Volleyball coaching book in the works

Back at the start of the year I mentioned my intention to write a volleyball coaching book. As I suggested at the time, I want to develop something of practical value, but not yet another drill book. My intention is to focus on getting the most out of training sessions when you have limited resources – help, equipment, space, time, etc. These last couple of years coaching in England have pushed me to find ways to do just that, and I want to share what I’ve learned as a kind of best practices discussion.

That said, my experience and perspective is just one coach’s. For the book to truly be a good resource it would be valuable to have additional input. So to that end I have two questions for you.

1) What sorts of limited resource problems have you faced, or are you currently facing in your coaching?

2) How have you dealt with limited resources in your own coaching?

It would be great if you could leave your response to one or both of these questions in the comment section below. Not only will it help me in developing the book, it could also help your fellow coaches more immediately.

I look forward to learning about the challenges you’ve faced on the ways they’ve been overcome.

John Forman
About the Author: John Forman
John currently coaches for an NCAA Division II women's team. This follows a stint as head coach for a women's professional team in Sweden. Prior to that he was the head coach for the University of Exeter Volleyball Club BUCS teams (roughly the UK version of the NCAA) while working toward a PhD. He previously coached in Division I of NCAA Women's Volleyball in the US, with additional experience at the Juniors club level, both coaching and managing, among numerous other volleyball adventures. Learn more on his bio page.

3 comments

  1. John Forman John Forman says:

    I’ve definitely faced the same problem Oliver – both when I coached Juniors in the States and while coaching in England. In certain cases it was a function of intentionally selecting a small roster to be able to keep playing time up for everyone. At other times, though, it was all down to lack of attendance. Tough situation. Like you, I’ve done plenty of small-sided games and declared certain areas of the court (like 6) as out of bounds.

  2. Oliver Wagner says:

    I think most coaches were facing limited space and/or time in their career. I would like to point towards a problem in club volleyball I have to solve since coming over to northern Germany: limited numbers of players. We will be through this within the next three or four years if the developing program works, but until then there will be not more then eight or nine players in the men’s team, during practice mostly around six.

    From the coaching perspective it’s nice to have enough time for games 2 vs. 2 or 3 vs. 3. But if this is the only way you can practice, the game 6 vs. 6 can not be developed by playing 6 on 6. What I am using a lot is skeletons. We play 3 on 3 on the hole court with limited zones they are allowed to attack. I still make sure that the attacker for example always has as many options as possible. Like attacking this zone, using the block, tipping the ball to a particular zoneā€¦ There has to be at least one blocker. The setter has to have two attackers available all the time etc.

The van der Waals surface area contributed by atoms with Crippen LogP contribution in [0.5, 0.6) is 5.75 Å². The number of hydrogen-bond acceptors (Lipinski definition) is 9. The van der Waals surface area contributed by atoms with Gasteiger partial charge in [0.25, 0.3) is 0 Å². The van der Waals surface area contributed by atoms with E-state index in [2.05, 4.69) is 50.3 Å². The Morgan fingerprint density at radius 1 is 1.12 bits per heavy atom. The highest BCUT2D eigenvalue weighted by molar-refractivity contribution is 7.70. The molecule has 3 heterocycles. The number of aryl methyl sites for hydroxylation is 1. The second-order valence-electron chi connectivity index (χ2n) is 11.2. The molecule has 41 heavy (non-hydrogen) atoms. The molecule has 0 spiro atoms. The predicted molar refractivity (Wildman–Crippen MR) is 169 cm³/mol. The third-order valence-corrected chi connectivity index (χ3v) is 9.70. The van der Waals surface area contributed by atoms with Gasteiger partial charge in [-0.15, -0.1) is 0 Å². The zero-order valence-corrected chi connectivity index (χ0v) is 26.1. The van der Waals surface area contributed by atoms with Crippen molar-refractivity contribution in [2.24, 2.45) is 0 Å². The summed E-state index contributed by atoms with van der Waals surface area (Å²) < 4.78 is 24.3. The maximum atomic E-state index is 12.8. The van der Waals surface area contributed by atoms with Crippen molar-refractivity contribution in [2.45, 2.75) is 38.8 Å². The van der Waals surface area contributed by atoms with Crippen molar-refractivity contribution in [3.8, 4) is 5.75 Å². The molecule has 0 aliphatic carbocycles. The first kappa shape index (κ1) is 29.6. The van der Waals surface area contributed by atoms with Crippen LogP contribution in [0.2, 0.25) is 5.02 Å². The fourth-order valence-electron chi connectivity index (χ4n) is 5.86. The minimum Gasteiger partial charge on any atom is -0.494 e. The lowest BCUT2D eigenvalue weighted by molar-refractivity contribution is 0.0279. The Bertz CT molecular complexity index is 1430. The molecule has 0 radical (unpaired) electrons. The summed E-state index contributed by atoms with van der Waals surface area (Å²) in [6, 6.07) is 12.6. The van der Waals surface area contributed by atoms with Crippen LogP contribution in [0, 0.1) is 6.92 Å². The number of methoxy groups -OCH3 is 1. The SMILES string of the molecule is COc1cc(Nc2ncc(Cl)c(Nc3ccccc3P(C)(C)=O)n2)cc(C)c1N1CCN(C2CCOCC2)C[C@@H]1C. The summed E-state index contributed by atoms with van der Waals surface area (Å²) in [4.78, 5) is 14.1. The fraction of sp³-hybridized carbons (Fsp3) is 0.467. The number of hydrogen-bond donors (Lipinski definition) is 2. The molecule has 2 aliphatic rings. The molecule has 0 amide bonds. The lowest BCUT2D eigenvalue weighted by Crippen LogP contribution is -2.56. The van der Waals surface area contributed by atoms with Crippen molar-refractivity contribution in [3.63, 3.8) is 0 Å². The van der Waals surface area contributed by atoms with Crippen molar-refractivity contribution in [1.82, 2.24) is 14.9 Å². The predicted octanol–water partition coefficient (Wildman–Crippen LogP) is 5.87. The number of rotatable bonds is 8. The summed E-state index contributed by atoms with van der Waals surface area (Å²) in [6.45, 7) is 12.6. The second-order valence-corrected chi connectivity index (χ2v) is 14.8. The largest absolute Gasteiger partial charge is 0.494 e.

It’s not a compensation for the real game, but it comes as close as possible. At least from what I could think up.

  3. Jeff Zimmerman says:

    John,

    This may have been mentioned in previous quotes. My post involves what to do if you have limited time on the court. While coaching middle school teams (ages 11-13) there were limited facilities that are shared by many different groups in the school. For example, sometimes we would lose practice time because the band, or choir, would have a concert and needed our practice time to set up their equipment. Sometimes we would lose half of our practice time because the junior varsity team would have a match during our practice time. I adapted something I learned from a clinic. If a gym was not available the ball room had a volleyball court taped out on the floor. If my time was cut short I would use the cafeteria with a volleyball court laid out with paper tape. We would use this to work on movement drills, transitions from defense to offense to coverage to defense. We would also use this time to practice footwork patterns that are needed in a match. We would practice approaches, blocking, and setters would work on their footwork patterns. Also I had a hall way with no windows and very high ceilings so we were able to have some pair ball handling drills or use the wall. Finally, we would sometimes use this time to work on visualization, self-talk, goal setting, and team building sessions that are important but activities that you do not want to work on when you have court time.

    Jeff Zimmerman

Please share your own ideas and opinions.